The structure of baseball, by the approach of the 1994 season, was one that pitted three parties squarely against one another, with the players’ union, small market teams and large market teams all entering into a dispute with contrary interests.Two parties which had an interest in the proceedings, but with pointedly antithetical abilities to impact the direction thereof, were the fans and cable television broadcasters.
While the latter were immensely influential on the drive of large and small market teams to move the league toward adopting a salary cap to help bring star-quality players to marquis advertising venues, the former had no voice in the proceedings which would eventually deprive them of the 1994 World Series.Essentially, the strike occurred because owners, on both the small and large market sides, who viewed free agency as a destructive force, which had presaged the massive inflation of player salaries, argued that they were losing money on account of diminished returns. “Despite revenues of $1.8 billion, the owners calculated that Major League Baseball lost at least $150 million in 1993. Owners complained that 14 of 28 teams were losing money (despite contrary accounting records ) due to soaring player salaries , shrinking television and gate revenue, and increased competition from other forms of entertainment like professional basketball.” (11)Major League Baseball’s Players’ Union, however, is the most powerful and best-earning labor union in America.
Its leverage is so significant, as 1994’s breakdown would illustrate, because of the irreplaceable standard of talent which the league’s legacy demands. Herein is an indication of the fundamental role which the fans do play in contending with the assignment of economic values in baseball.While free agency represented the threat, and indeed sparked a manifestation of drastically increased player salaries, with its first year, 1976, seeing an across the boards 50% increase in player salaries. Such a rise, unheard of in any other form of labor arbitration, is based on a value ultimately created by the fans, who for the first decade and a half of free agency, rated its attractiveness by increasing the MLB’s overall returns on ticket sales, concessions and merchandise.For a duration of 234 days, the strike swallowed the end of the 1994 season, became the subject of a presidentially appointed mediation and ultimately came to an end without any rectification of the major grievances which drove a rift through the respective parties. The league continued without a salary cap under the previous, discontenting collective bargaining agreement.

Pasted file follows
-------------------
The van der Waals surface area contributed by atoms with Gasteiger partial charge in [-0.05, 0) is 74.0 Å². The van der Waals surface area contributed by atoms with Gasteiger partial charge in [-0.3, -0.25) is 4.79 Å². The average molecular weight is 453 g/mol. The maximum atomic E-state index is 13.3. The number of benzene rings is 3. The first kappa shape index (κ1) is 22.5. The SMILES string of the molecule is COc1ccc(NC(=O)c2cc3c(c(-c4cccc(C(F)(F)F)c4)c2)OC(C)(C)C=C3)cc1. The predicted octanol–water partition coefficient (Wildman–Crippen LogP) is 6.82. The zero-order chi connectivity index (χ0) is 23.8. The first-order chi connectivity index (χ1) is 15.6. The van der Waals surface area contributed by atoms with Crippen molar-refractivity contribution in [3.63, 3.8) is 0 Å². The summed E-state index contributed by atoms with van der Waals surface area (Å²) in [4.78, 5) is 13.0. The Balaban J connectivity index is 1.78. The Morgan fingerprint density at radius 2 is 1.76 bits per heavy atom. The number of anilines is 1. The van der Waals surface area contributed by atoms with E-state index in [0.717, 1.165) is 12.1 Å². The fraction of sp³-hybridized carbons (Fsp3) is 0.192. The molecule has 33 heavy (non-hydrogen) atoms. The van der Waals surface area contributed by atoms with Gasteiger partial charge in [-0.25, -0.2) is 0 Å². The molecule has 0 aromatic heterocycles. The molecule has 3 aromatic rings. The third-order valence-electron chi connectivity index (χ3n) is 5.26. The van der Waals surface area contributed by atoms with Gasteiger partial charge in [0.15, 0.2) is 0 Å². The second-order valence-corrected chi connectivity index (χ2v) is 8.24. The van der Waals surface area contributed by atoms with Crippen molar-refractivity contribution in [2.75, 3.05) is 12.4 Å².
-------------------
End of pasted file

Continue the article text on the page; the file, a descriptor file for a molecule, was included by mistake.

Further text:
League revenue sharing solutions proposed by the owners would not be adopted either.But the instability in the relationship between owners and players that led to this fundamental and damaging breakdown is not simply built on old tradition of securities mismanagement. It has also been exacerbated by the more recent influence that cable companies levy over team owners, with the contracts that teams acquire thereto, by 1993 constituting the single largest factor in profitability.
It is assessed that at this time, only a quarter of the money which all Major League Baseball teams earned from such contracts was designated to paying player salaries. And it is no coincidence that the labor arbitration breakdown that led to a player strike in 1994 came one year after the sunset of an unsuccessful contract between MLB and the CBS and ESPN Networks. When the value of broadcast rights diminished significantly across the boards, both small and large market owners turned their attention on the inflated salaries of their players.